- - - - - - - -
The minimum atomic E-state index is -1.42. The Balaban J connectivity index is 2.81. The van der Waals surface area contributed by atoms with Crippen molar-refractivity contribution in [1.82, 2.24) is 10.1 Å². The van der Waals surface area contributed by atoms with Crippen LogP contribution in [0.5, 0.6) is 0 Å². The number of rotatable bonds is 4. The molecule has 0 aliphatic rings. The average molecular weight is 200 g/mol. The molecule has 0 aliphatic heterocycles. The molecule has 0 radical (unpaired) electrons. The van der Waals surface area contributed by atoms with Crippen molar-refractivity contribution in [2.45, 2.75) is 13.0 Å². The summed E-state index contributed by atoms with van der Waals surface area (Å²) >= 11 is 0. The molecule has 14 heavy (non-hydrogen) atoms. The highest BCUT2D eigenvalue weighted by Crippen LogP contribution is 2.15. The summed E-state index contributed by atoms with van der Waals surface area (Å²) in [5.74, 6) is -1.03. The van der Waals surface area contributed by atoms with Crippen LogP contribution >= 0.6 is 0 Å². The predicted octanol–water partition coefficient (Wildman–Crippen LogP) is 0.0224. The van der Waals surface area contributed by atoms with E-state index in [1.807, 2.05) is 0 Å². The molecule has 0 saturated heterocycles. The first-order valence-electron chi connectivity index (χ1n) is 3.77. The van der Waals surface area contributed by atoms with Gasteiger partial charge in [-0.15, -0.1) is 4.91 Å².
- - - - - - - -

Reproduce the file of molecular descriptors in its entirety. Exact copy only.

The minimum atomic E-state index is -1.42. The Balaban J connectivity index is 2.81. The van der Waals surface area contributed by atoms with Crippen molar-refractivity contribution in [1.82, 2.24) is 10.1 Å². The van der Waals surface area contributed by atoms with Crippen LogP contribution in [0.5, 0.6) is 0 Å². The number of rotatable bonds is 4. The molecule has 0 aliphatic rings. The average molecular weight is 200 g/mol. The molecule has 0 aliphatic heterocycles. The molecule has 0 radical (unpaired) electrons. The van der Waals surface area contributed by atoms with Crippen molar-refractivity contribution in [2.45, 2.75) is 13.0 Å². The summed E-state index contributed by atoms with van der Waals surface area (Å²) >= 11 is 0. The molecule has 14 heavy (non-hydrogen) atoms. The highest BCUT2D eigenvalue weighted by Crippen LogP contribution is 2.15. The summed E-state index contributed by atoms with van der Waals surface area (Å²) in [5.74, 6) is -1.03. The van der Waals surface area contributed by atoms with Crippen LogP contribution >= 0.6 is 0 Å². The predicted octanol–water partition coefficient (Wildman–Crippen LogP) is 0.0224. The van der Waals surface area contributed by atoms with E-state index in [1.807, 2.05) is 0 Å². The molecule has 0 saturated heterocycles. The first-order valence-electron chi connectivity index (χ1n) is 3.77. The van der Waals surface area contributed by atoms with Gasteiger partial charge in [-0.15, -0.1) is 4.91 Å².